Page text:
We did a roof mounted compressor in an open top box lined with dynamat extreme and it worked great until it was parked next to a warehouse block wall, then it could be heard due to reflection.

thecatsandi 06-16-2011 07:11 PM

I would not pay $200 to quit a generator. They are engines. Getting them to be 35db would be almost equivilent to background noise.

Nightwatch 06-16-2011 11:33 PM

So far this thread has been really informative. I would have guessed that 75% or more would want a quieter generator. But honestly the majority of respondents have stated they are quite happy with the current noise levels put out by Honda's and Yamaha's. Guess that means we shouldn't expect them to work on this as there doesn't seem to be a demand - though the post about the other potential improvements included some nice upgrade ideas.

Appreciate all the honest feedback though so far.

ROBERTSUNRUS 06-17-2011 12:02 AM

Quote:

Originally Posted by Nightwatch (Post 1005734)
Well we all know that honda and yamaha generators are fairly quiet - around the 58 db range. But if you have ever gone tent camping in a campground with RV's/trailers you know that even these quiet generators create quite a bit of noise. Ideally - generators would run at about 35db in my opinion, which would allow people to run them at night without other campers really even hearing them at all. I can think of several instances where this would be nice - running AC, CPAP/Oxygen machines etc.

So my question is, what would you be willing to pay to lower your honda or yamaha generator to the 35db range?

:) Hi, although polls aren't always worded to reflect the feelings or thoughts of the posters, my polls included, I think that if the first question stopped at the first sentence, more people including me would have voted. I do think the Yamahas and Hondas are reasonably quiet, but I don't and wouldn't run mine all night long. Therefore I cannot vote for any of the choices given. :neutral:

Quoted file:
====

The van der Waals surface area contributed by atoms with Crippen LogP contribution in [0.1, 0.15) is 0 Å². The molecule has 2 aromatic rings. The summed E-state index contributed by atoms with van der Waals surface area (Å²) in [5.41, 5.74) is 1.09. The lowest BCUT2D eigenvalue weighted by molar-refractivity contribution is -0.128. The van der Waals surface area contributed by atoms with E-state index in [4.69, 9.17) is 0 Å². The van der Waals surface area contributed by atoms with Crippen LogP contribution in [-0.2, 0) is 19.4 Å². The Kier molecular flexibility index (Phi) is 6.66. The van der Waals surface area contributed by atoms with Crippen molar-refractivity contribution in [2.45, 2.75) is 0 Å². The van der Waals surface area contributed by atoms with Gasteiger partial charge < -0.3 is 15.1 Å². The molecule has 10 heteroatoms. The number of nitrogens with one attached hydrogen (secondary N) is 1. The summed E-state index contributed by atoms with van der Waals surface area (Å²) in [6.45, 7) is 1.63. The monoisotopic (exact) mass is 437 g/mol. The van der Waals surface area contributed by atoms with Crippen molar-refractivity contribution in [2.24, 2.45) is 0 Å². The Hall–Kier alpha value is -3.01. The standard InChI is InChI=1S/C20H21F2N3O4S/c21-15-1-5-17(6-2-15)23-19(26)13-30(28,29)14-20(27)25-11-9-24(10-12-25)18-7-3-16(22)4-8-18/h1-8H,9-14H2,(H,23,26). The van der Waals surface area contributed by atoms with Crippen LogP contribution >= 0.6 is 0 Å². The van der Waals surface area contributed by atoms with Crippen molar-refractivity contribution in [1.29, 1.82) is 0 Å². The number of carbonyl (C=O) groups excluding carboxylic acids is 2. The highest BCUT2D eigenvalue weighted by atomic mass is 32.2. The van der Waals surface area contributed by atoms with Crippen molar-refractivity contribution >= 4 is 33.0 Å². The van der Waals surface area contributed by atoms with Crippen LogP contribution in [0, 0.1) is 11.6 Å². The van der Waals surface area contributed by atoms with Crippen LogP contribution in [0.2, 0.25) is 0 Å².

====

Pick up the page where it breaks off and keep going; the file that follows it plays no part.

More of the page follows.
Gringo 06-17-2011 06:37 AM

ah, but if nobody could hear it at all, would you run it more?

ROBERTSUNRUS 06-17-2011 10:40 AM

Quote:

Originally Posted by Gringo (Post 1006455)
ah, but if nobody could hear it at all, would you run it more?

:) Hi, good question, but it would more than likely be wasting fuel, and have more exposure to theft and vandalism. [I can't hear my generator anymore; Has it run out of gas, or was it stolen?]

:) I wouldn't let my car run all night, I wouldn't let a camp fire burn all night, and I wouldn't leave a generator unattended or running all night either. All about the same thing to me.

Gringo 06-17-2011 11:06 AM

Well, you didn't exactly answer the question about whether you would use the generator more if it was totally quiet. I think you said that no, you wouldn't because it would be wasting fuel, and might get stolen in the dark without you knowing.



lots of truck drivers leave their engines running all night. But man, them are some noisy places.

vswingfield 06-17-2011 12:49 PM

Also, I don't think anyone is asking if you would run the generator at night just for the sake of running the generator. If the AC quit blowing cold air and you starting sweating like a pig, you would probably notice.

ROBERTSUNRUS 06-17-2011 10:34 PM

Quote:

Originally Posted by Gringo (Post 1006541)
Well, you didn't exactly answer the question about whether you would use the generator more if it was totally quiet. I think you said that no, you wouldn't because it would be wasting fuel, and might get stolen in the dark without you knowing.



lots of truck drivers leave their engines running all night. But man, them are some noisy places.

:) Hi, Gringo. Let me see if I can answer your question in another way. I only use my generator when I need it so the amount of noise [or lack of noise] isn't a factor. But I'm sure if I owned a contractors generator, It might effect how long I run it.

Gringo 06-18-2011 05:23 AM

Okay, I think I got it.

So, the way you're set up right now, if you were camping someplace in Arizona or Texas, and it was 100 deg. at two in the morning, and you wanted your air conditioner on, you would fire up your generator at 2 am, whether it made noise or not.

I am thinking that I would tend not to use a "conventional" generator in the middle of the night, whereas I would probably use one of the mythical silent ones that this thread is about.

Of course, this completely skirts the issue of air conditioner noise in and of itself.